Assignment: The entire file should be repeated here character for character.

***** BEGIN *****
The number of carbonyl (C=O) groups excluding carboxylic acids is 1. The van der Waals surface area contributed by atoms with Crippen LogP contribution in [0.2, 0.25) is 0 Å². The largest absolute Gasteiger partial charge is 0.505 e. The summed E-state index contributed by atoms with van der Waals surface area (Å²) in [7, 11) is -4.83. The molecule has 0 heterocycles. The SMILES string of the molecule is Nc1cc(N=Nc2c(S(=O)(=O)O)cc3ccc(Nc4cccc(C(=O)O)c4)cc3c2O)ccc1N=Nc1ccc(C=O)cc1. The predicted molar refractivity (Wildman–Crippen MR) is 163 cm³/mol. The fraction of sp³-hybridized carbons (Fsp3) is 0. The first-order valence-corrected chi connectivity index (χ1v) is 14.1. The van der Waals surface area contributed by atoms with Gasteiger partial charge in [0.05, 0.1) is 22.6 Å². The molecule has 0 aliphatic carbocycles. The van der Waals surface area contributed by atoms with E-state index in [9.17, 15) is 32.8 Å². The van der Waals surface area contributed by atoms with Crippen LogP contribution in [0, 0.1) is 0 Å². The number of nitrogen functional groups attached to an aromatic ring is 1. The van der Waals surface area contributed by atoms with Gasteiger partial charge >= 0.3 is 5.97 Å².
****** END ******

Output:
The number of carbonyl (C=O) groups excluding carboxylic acids is 1. The van der Waals surface area contributed by atoms with Crippen LogP contribution in [0.2, 0.25) is 0 Å². The largest absolute Gasteiger partial charge is 0.505 e. The summed E-state index contributed by atoms with van der Waals surface area (Å²) in [7, 11) is -4.83. The molecule has 0 heterocycles. The SMILES string of the molecule is Nc1cc(N=Nc2c(S(=O)(=O)O)cc3ccc(Nc4cccc(C(=O)O)c4)cc3c2O)ccc1N=Nc1ccc(C=O)cc1. The predicted molar refractivity (Wildman–Crippen MR) is 163 cm³/mol. The fraction of sp³-hybridized carbons (Fsp3) is 0. The first-order valence-corrected chi connectivity index (χ1v) is 14.1. The van der Waals surface area contributed by atoms with Gasteiger partial charge in [0.05, 0.1) is 22.6 Å². The molecule has 0 aliphatic carbocycles. The van der Waals surface area contributed by atoms with E-state index in [9.17, 15) is 32.8 Å². The van der Waals surface area contributed by atoms with Crippen LogP contribution in [0, 0.1) is 0 Å². The number of nitrogen functional groups attached to an aromatic ring is 1. The van der Waals surface area contributed by atoms with Gasteiger partial charge >= 0.3 is 5.97 Å².